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Download His Family fb2, epub

by Ernest Poole

Download His Family fb2, epub

ISBN: 1147724784
Author: Ernest Poole
Language: English
Publisher: Nabu Press (March 21, 2010)
Pages: 344
Category: Contemporary
Subcategory: Literature
Rating: 4.6
Votes: 724
Size Fb2: 1418 kb
Size ePub: 1152 kb
Size Djvu: 1949 kb
Other formats: rtf txt lit docx

By ernest poole author of The harbor. New York THE MACMILLAN COMPANY. Welcome to Gray City. The free online library containing 450000+ books. Read books for free from anywhere and from any device.

By ernest poole author of The harbor. Listen to books in audio format instead of reading.

FREE shipping on qualifying offers. This work has been selected by scholars as being culturally important, and is part of the knowledge base of civilization as we know it. This work was reproduced from the original artifact.

His Family - infobox Book name His Family image caption author Ernest Poole country United . Published in 1990, His Little Women was the first book that Rossner published after her critically acclaimed novel, August.

Published in 1990, His Little Women was the first book that Rossner published after her critically acclaimed novel, August.

His Family is a novel by Ernest Poole published in 1917 about the life of a New York widower and his three daughters in the 1910s. It received the first Pulitzer Prize for the Novel in 1918. His Family tells the story of a middle-class family in New York City in the 1910s. The family's patriarch, widower Roger Gale, struggles to deal with the way his daughters and grandchildren respond to the changing society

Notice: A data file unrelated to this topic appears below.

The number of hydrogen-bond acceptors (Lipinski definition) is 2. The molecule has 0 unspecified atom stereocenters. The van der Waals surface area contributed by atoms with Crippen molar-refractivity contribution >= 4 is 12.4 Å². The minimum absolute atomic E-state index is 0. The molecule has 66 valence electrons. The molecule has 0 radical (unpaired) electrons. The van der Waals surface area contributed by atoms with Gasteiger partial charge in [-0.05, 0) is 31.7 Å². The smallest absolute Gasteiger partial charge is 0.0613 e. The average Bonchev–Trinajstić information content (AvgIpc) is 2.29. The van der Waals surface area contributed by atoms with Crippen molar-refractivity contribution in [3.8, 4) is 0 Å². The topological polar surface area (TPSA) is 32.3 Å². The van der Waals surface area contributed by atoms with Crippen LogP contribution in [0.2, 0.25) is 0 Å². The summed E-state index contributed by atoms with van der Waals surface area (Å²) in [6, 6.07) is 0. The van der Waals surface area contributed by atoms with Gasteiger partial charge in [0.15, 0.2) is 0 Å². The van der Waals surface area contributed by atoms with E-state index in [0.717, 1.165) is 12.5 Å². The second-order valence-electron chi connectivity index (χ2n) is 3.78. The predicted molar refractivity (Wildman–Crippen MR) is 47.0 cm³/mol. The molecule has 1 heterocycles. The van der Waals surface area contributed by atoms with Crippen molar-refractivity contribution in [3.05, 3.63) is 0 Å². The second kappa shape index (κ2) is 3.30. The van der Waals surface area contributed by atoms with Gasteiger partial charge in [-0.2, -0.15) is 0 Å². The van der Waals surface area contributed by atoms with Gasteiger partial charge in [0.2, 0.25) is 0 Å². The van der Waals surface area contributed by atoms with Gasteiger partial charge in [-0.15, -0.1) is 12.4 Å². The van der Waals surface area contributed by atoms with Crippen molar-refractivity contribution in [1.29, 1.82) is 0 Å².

Ernest Poole must've lived through some serious family drama this guy gets it. Never have I been so uncomfortable reading a book as I was when.

Ernest Poole must've lived through some serious family drama this guy gets it. Never have I been so uncomfortable reading a book as I was when Roger's three daughters each tried to "fix" the other two with their ideas of how they I'm flabbergasted.

Of all the novels published in 1917 Mr Poole's His Family was voted the most important by the jury making the selection of titles for The National Arts Club Exhibit. A moving portrait of a New York family. Bruce came in. Of medium height and a wiry build, his quick kindly smile of greeting did not conceal the fine tight lines about his mouth and between his eyes. His small trim moustache was black, but his hair already showed streaks of gray although he was not quite thirty-eight, and as he lit a cigarette his right hand twitched perceptibly.